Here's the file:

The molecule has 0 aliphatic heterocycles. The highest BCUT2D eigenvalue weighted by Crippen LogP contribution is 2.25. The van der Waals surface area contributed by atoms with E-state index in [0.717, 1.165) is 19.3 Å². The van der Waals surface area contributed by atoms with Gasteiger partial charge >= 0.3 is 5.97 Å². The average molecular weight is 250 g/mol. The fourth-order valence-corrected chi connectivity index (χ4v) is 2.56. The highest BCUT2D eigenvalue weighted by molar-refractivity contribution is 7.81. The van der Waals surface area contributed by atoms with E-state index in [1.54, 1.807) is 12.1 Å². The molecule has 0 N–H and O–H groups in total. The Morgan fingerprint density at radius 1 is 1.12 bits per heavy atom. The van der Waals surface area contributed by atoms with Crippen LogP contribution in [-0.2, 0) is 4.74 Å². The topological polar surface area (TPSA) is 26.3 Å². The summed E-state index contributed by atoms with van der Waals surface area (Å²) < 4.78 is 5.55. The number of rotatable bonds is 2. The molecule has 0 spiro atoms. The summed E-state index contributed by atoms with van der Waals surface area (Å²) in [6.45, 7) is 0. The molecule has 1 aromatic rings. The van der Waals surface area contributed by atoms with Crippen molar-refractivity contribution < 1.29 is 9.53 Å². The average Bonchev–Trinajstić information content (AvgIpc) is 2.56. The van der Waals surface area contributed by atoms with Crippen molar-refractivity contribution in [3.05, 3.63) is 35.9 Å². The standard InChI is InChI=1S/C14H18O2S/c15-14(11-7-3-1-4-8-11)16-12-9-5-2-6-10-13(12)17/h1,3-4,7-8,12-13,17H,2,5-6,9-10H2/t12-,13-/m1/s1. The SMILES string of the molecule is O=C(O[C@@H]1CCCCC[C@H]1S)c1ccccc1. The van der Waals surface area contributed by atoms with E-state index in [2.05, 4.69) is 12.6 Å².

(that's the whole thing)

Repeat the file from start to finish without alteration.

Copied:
The molecule has 0 aliphatic heterocycles. The highest BCUT2D eigenvalue weighted by Crippen LogP contribution is 2.25. The van der Waals surface area contributed by atoms with E-state index in [0.717, 1.165) is 19.3 Å². The van der Waals surface area contributed by atoms with Gasteiger partial charge >= 0.3 is 5.97 Å². The average molecular weight is 250 g/mol. The fourth-order valence-corrected chi connectivity index (χ4v) is 2.56. The highest BCUT2D eigenvalue weighted by molar-refractivity contribution is 7.81. The van der Waals surface area contributed by atoms with E-state index in [1.54, 1.807) is 12.1 Å². The molecule has 0 N–H and O–H groups in total. The Morgan fingerprint density at radius 1 is 1.12 bits per heavy atom. The van der Waals surface area contributed by atoms with Crippen LogP contribution in [-0.2, 0) is 4.74 Å². The topological polar surface area (TPSA) is 26.3 Å². The summed E-state index contributed by atoms with van der Waals surface area (Å²) < 4.78 is 5.55. The number of rotatable bonds is 2. The molecule has 0 spiro atoms. The summed E-state index contributed by atoms with van der Waals surface area (Å²) in [6.45, 7) is 0. The molecule has 1 aromatic rings. The van der Waals surface area contributed by atoms with Crippen molar-refractivity contribution < 1.29 is 9.53 Å². The average Bonchev–Trinajstić information content (AvgIpc) is 2.56. The van der Waals surface area contributed by atoms with Crippen molar-refractivity contribution in [3.05, 3.63) is 35.9 Å². The standard InChI is InChI=1S/C14H18O2S/c15-14(11-7-3-1-4-8-11)16-12-9-5-2-6-10-13(12)17/h1,3-4,7-8,12-13,17H,2,5-6,9-10H2/t12-,13-/m1/s1. The SMILES string of the molecule is O=C(O[C@@H]1CCCCC[C@H]1S)c1ccccc1. The van der Waals surface area contributed by atoms with E-state index in [2.05, 4.69) is 12.6 Å².